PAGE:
The first meeting of the Baker-Carter election commission was disappointing and, at times, outrageous and tainted with racially-charged innuendo. Let me make absolutely clear that I greatly admire former President Jimmy Carter and believe he was insightful and on-target throughout the hearing. However, given the incredible lack of balance and profound lack of good faith demonstrated by some of Carter's fellow commissioners and many of the witnesses at this hearing, at times he seemed to be a very lonely voice of sanity.
The remarks of Mr. James Baker, III, which were echoed by a number of right wing political operatives called as witnesses, seemed to have a singular purpose of spreading hoaxes and conspiracy theories about ineligible Democratic voters being allowed to cast votes. The remedy was cleverly repeated like a broken record, "photo ID, photo ID, photo ID." Right wing pundit John Fund was called as an "expert" witness by the hearing and offered racially charged proposals with racially charged rhetoric.
At the outset, Mr. Fund laid bare the nasty, racial underbelly of these proposals. The right-wing has been long engaged in tactics to suppress minority votes, but rarely lets slip about such tactics, as Fund did today. In a discussion about provisional ballots, Mr. Fund said that Congress should allow precinct workers to determine whether a provisional ballot should count because they would know who "looks as if they belong in the neighborhood." Wonder what he meant by that?
But we don't have to wonder what effect the discarding of provisional ballots would have on voters, particularly those that are racial minorities. As detailed in the House Judiciary Committee Democratic staff's report Preserving Democracy: What Went Wrong in Ohio?, the Republican Governor of Ohio rightly predicted that such a rule would result in discarding 100,000 valid votes. In one county alone, 1,100 eligible voters, who voted the correct ballot in the wrong precinct, had their ballots discarded. Fund wants to bring Blackwell's tactics to the rest of the country so what went wrong in Ohio, can go right for Republicans across the country.
It is common experience that the poor, elderly voters, minority voters and recent transplants to a state, like students, do not drive and, therefore, do not have a drivers' license or a license with an in-state address to show at the polls. It is a fact that experts have estimated that nearly ten percent of voters do not have a picture identification card. What facts does the conspiracy theorist Mr. Fund have to offer? A Republican Congressman's contention that someone voted in his sister's name. I know and like the Congressman he cites as an authority, but think his lonely experience is hardly a justification for a new rule that would result in the disenfranchisement of hundreds of thousands of voters.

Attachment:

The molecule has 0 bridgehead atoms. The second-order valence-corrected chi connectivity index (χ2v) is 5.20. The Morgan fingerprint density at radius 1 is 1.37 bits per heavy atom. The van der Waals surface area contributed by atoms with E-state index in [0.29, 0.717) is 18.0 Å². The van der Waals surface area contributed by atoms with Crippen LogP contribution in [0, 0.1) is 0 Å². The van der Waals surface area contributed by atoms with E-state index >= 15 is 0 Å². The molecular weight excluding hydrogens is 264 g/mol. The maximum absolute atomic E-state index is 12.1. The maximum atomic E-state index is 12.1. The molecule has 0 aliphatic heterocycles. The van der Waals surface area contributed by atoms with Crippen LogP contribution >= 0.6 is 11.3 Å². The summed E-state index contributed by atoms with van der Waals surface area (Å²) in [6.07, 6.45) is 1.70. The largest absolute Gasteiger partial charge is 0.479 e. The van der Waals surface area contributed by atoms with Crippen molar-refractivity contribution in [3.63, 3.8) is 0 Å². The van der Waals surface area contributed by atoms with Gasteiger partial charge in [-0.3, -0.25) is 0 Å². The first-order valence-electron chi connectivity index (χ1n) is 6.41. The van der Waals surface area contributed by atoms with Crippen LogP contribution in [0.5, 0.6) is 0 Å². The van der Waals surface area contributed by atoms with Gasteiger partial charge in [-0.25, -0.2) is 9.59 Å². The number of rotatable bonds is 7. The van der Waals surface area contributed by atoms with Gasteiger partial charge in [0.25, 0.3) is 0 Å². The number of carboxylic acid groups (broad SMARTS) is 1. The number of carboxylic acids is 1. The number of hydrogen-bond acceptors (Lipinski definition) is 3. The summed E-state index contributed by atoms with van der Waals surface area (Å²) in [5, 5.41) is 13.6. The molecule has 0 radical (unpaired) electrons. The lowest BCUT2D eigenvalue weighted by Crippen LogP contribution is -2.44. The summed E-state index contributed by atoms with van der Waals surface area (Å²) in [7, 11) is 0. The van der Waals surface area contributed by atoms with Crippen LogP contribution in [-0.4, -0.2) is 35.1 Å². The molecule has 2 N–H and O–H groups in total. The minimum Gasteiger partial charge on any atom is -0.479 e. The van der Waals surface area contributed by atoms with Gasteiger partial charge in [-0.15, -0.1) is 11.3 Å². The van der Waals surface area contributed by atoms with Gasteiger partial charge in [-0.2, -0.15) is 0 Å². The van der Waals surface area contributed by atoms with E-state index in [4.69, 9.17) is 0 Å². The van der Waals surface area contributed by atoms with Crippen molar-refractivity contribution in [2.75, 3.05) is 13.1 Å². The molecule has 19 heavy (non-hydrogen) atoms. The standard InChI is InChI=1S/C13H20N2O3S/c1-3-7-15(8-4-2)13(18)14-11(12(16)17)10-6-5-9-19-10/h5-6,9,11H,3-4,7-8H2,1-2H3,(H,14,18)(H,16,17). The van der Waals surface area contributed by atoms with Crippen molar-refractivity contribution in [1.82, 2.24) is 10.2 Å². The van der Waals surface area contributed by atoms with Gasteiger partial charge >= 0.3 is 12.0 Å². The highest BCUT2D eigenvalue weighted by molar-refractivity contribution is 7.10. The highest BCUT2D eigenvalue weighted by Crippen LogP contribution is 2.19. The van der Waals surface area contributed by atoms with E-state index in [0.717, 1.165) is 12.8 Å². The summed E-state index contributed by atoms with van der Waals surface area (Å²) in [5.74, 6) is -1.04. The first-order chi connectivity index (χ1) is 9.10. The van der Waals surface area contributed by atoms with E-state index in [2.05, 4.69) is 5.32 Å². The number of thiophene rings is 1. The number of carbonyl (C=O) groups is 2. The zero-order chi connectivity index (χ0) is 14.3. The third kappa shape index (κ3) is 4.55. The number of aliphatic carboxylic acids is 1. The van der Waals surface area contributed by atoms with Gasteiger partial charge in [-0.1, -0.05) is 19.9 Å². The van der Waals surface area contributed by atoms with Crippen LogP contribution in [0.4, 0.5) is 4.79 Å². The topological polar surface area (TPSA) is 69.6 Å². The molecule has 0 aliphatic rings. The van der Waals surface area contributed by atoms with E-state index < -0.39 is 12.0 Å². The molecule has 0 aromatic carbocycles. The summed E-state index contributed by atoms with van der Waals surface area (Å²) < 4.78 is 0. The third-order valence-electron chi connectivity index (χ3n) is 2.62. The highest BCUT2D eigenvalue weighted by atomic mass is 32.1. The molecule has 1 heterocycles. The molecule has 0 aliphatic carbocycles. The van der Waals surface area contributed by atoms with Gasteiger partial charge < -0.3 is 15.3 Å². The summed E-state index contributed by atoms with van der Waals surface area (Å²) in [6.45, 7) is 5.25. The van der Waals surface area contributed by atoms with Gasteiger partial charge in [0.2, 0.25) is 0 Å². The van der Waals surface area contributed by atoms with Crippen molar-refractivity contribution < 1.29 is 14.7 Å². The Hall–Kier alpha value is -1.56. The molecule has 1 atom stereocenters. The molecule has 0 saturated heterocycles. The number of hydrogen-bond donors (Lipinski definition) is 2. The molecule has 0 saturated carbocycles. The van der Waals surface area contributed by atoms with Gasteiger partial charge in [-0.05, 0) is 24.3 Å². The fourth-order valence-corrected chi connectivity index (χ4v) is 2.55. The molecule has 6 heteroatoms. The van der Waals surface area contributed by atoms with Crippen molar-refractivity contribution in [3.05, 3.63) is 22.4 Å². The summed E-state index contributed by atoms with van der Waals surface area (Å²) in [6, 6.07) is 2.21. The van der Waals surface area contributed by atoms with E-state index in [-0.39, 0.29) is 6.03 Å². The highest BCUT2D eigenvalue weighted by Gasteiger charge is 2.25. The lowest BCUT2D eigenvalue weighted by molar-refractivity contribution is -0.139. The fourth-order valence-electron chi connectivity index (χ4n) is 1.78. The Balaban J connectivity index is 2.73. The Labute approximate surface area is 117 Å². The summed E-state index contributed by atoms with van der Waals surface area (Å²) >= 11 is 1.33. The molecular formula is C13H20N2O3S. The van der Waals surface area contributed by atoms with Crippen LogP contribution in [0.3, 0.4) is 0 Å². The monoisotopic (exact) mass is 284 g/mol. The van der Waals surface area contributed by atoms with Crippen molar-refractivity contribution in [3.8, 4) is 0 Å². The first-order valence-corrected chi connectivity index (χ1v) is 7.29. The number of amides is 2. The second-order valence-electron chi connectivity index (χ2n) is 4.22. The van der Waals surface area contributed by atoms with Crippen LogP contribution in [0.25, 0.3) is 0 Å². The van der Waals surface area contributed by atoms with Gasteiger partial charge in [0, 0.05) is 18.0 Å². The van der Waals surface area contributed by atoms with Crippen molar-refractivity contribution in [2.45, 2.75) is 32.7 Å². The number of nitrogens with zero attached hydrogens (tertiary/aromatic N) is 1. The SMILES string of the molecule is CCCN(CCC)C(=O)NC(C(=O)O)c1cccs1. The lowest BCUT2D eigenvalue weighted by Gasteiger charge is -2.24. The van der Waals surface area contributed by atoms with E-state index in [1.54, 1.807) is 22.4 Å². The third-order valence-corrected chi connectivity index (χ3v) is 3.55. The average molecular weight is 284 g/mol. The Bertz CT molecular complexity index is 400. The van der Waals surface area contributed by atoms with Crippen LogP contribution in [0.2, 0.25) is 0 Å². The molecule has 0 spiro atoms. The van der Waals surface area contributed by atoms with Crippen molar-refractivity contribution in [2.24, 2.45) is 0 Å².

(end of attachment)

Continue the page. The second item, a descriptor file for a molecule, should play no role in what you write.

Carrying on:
And I don't suppose that Mr. Fund could be striving to suppress reliable Democratic votes with this proposal, do you? Particularly minority voters? I don't suppose he could be looking for turn away voters who don't look like "they belong in the neighborhood," do you?
For a moment, I was encouraged when someone appeared to have bumped the phonograph and the broken record of "voter id" suddenly stopped. Instead, a new broken record began repeating "no voter verified paper ballot, no voter verified paper ballot, no voter verified paper ballot."
On a panel supposedly designed to address "voting technology," only one of the four witnesses, Professor David Dill, spoke of the need for a voter verified paper ballot. Two of the witnesses on this panel spoke in total opposition to such a proposal.
The pattern of the hearing was clear: Republican political operatives, with little or no track record of involvement in voting rights issues, facing non-partisan advocates for civil rights. Predictably, this hardly was a fair fight. The deck was stacked from the beginning.
What can be said of a commission that holds such a hearing? What hope is there for the recommendations of such a Commission? I am scheduled to meet with Commission officials this week and I am trying very hard to have an open mind. But, frankly, at this point - seeing this first hearing - I think we should all be very wary of this Commission's objectives.